The nation’s high school graduation rate ticked up for the second year in a row, according to new federal data released Thursday showing that 81 percent of the Class of 2013 graduated within four years.
That’s an increase of one percentage point since 2012 and two percentage points since 2011, making it the highest rate since states began calculating them in a uniform way in 2010.
“We can take pride as a nation in knowing that we’re seeing promising gains,” U.S. Education Secretary Arne Duncan said in a statement, calling the 2013 graduation rate, the latest for which data is available, a “record-setting milestone.”
Duncan released the data the day after a revised version of the federal No Child Left Behind law passed out of the Republican-led House Education Committee on a party-line vote. The bill would give states far more latitude to decide how to hold schools accountable. The Obama administration argues that it would slow academic progress, especially for vulnerable students.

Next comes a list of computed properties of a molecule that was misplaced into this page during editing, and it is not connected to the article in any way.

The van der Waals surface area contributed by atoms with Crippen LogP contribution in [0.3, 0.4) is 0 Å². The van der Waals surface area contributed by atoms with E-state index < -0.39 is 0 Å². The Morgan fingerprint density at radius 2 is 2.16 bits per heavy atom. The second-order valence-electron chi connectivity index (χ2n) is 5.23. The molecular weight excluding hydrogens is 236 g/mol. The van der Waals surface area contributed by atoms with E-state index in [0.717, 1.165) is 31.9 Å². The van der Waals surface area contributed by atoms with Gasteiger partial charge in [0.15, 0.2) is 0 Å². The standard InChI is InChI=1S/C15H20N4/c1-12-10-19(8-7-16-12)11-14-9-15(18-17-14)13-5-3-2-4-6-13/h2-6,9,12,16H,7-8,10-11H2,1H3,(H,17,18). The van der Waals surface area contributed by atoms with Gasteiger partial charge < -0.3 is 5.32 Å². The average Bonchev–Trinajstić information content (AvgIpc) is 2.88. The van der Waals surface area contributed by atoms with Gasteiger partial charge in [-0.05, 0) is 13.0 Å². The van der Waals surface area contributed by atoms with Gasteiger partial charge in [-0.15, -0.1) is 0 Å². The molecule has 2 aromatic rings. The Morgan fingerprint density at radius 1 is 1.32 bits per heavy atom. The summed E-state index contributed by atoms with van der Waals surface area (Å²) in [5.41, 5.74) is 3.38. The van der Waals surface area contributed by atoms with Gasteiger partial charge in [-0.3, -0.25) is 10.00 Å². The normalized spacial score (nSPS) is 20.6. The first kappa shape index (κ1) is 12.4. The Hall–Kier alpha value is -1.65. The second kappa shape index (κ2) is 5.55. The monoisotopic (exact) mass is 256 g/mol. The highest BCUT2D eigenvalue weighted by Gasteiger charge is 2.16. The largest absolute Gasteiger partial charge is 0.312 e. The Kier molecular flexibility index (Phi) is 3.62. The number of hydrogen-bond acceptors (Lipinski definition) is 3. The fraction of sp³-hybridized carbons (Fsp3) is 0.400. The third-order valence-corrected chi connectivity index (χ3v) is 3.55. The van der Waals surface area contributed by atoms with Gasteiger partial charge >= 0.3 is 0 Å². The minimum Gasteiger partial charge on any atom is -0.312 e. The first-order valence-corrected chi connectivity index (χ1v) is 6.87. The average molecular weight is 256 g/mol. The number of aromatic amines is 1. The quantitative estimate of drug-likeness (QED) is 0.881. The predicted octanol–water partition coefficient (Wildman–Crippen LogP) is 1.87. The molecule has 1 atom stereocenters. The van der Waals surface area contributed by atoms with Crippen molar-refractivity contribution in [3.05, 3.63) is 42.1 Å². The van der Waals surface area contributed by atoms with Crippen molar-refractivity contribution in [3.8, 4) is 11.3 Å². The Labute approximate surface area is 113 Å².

The Education Department did not release graduation rates broken down by race, gender, income and disability, so it’s not clear whether the nation made progress toward closing persistent gaps in graduation rates between subgroups of students. In general, poor children have been less likely to graduate than more-affluent peers, while black and Latino students have been less likely to graduate than white students.
Department officials said they will release subgroup data in several weeks.
State-by-state data shows that Iowa had the highest graduation rate, at 90 percent, and Oregon had the lowest rate, at 69 percent. In the Washington region, Maryland’s graduation rate was 85 percent, up one percentage point from 2012, and Virginia’s was 84 percent, up from 83 percent in 2012. The District, which is included in the data but, as a city, is difficult to compare against states, had a 62 percent graduate rate, up three points since 2012.